Mozambique is ever grateful to humanitarian efforts helping to rebuild the country in the wake of Cyclone Freddy.  Thankfully, the World Bank committed massive funds to rebuild after Freddy to empower the recovery of the economy, society and environment in the storm’s trail of destruction. Mozambique’s emergency funds have been boosted to the tune of $150 million after 1.18 million people were severely affected and this money is being used to rebuild transport, education, healthy, energy, water supply and sanitation infrastructure. Farming activities will be given a boost and the rebuilding of homes is ongoing. The hardest hit cities were Maputo, Matola, Quelimane and the main towns in Inhambane, Tete, Niassa and Nampula. 

Non-governmental organisations have also stepped in to assist and the UN Refugee Agency (UNHCR) provided emergency aid to communities affected by Cyclone Freddy. In May, some 44 humanitarian organisations working across the 8 provinces, focusing on Zambezia province, the hardest hit region, reached nearly 500 000 people. 

Destroyed and flooded crop fields in Mozambique after Cyclone Freddy
Many crop and farm areas in Mozambique were affected by the cyclone, resulting in a lot of food shortages.

Inspiring Stories of the Human Spirit from Cyclone Freddy

The resilience of the human spirit is remarkable as individuals set to working together to rebuild after tropical Cyclone Freddy made landfall in February 2023. While government and non-governmental organisations are still picking up the pieces in Mozambique, inspiring stories of courage and rebuilding after Freddy’s devastation have emerged. 

Some residents were fast asleep when Cyclone Freddy hit Mozambique’s shores, the heavy rain flooded homes and residential areas rapidly. Gale force winds threatened safety for all so people grabbed what they could and started to flee. Fortunately, several governments and several non-governmental organisations set up temporary accommodations in schools and other buildings with food and blankets.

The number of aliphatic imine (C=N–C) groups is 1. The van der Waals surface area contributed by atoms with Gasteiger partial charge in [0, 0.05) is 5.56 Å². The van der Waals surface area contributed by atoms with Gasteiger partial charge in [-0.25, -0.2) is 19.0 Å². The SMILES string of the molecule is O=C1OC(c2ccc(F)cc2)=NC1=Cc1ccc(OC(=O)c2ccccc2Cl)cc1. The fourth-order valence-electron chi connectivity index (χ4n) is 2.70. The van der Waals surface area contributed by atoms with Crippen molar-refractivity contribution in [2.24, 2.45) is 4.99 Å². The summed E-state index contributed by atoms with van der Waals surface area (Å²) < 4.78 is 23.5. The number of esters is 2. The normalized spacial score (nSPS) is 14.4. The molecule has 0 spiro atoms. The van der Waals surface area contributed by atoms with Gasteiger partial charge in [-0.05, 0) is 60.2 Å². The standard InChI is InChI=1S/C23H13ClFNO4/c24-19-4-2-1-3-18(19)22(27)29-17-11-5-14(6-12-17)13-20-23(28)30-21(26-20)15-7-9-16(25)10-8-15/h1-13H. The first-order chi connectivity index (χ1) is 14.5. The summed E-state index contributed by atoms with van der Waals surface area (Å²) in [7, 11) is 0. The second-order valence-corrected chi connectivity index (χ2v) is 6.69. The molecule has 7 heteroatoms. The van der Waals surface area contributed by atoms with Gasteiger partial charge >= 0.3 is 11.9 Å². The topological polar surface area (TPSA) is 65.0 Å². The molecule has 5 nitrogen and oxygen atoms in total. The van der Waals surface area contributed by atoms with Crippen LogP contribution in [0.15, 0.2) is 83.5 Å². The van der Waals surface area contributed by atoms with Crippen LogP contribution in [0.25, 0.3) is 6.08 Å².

Let’s take Maria Nguila, for example, a 57-year-old farmer from Vilankulo in Inhambane province, Mozambique who had to see her crops being destroyed by Cyclone Freddy. Heavy rains caused flooding and waterlogged soils which then drowned her maize, sweet potato and groundnut plants. She lacked food for her family and the 11 people who work for her but her spirit bounced back when she realised why her land was flooded in the first place and what she can do about it. She farms too close to the river in the best soils but this made her vulnerable to rising waters. She needs a pump and she needs to move her crops to higher land! She has decided to forge ahead and never give up. With vital aid from ForAfrika, Maria is rebuilding her life and work.

Maria Nguila standing infront of her destroyed crops from Cyclone Freddy
The 57-year-old farmer from Vilankulo in Inhambane province, Mozambique watched as Cyclone Freddy decimated her crops.

Dercia, 18, is one of thousands of students in Zambezia province hard hit by Cyclone Freddy and she is trying hard to get back to normal. Her small village in the Mabote district was annihilated during the ferocious storm – roads, homes, crops and food stores were gone in an instant.  She walked to the next village in chest-high flood waters and had to find shelter with other refugees. Thanks again to ForAfrika, supplies arrived in time and she is trying to restart her life, determined to return to student life and make something of her future! 

These are the people who will rebuild Mozambique and who educate fellow Mozambicans about the horrors of extreme weather events, climate change and a country that is exposed to cyclones and flooding. Things can change for the better!